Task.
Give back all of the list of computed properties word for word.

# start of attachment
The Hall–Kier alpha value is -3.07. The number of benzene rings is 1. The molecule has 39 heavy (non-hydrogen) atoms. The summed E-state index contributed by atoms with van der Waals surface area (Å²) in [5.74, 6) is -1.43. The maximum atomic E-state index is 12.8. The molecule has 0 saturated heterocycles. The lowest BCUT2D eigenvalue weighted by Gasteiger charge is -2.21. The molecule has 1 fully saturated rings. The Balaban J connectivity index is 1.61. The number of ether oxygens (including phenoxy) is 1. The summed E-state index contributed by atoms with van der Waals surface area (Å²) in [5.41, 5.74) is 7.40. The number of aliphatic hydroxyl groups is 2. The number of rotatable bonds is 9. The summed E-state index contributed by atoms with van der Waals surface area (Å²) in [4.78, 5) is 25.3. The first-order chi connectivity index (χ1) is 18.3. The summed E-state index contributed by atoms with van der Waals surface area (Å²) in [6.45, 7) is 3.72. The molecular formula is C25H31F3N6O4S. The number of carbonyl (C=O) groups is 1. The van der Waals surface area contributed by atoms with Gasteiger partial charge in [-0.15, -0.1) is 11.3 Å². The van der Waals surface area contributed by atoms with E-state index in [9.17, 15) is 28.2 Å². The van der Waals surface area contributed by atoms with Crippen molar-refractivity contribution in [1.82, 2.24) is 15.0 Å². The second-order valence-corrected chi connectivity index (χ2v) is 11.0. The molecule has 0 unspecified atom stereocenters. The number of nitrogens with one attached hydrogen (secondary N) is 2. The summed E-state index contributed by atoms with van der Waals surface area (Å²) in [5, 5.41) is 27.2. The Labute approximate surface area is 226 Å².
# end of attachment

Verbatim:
The Hall–Kier alpha value is -3.07. The number of benzene rings is 1. The molecule has 39 heavy (non-hydrogen) atoms. The summed E-state index contributed by atoms with van der Waals surface area (Å²) in [5.74, 6) is -1.43. The maximum atomic E-state index is 12.8. The molecule has 0 saturated heterocycles. The lowest BCUT2D eigenvalue weighted by Gasteiger charge is -2.21. The molecule has 1 fully saturated rings. The Balaban J connectivity index is 1.61. The number of ether oxygens (including phenoxy) is 1. The summed E-state index contributed by atoms with van der Waals surface area (Å²) in [5.41, 5.74) is 7.40. The number of aliphatic hydroxyl groups is 2. The number of rotatable bonds is 9. The summed E-state index contributed by atoms with van der Waals surface area (Å²) in [4.78, 5) is 25.3. The first-order chi connectivity index (χ1) is 18.3. The summed E-state index contributed by atoms with van der Waals surface area (Å²) in [6.45, 7) is 3.72. The molecular formula is C25H31F3N6O4S. The number of carbonyl (C=O) groups is 1. The van der Waals surface area contributed by atoms with Gasteiger partial charge in [-0.15, -0.1) is 11.3 Å². The van der Waals surface area contributed by atoms with E-state index in [9.17, 15) is 28.2 Å². The van der Waals surface area contributed by atoms with Crippen molar-refractivity contribution in [1.82, 2.24) is 15.0 Å². The second-order valence-corrected chi connectivity index (χ2v) is 11.0. The molecule has 0 unspecified atom stereocenters. The number of nitrogens with one attached hydrogen (secondary N) is 2. The summed E-state index contributed by atoms with van der Waals surface area (Å²) in [5, 5.41) is 27.2. The Labute approximate surface area is 226 Å².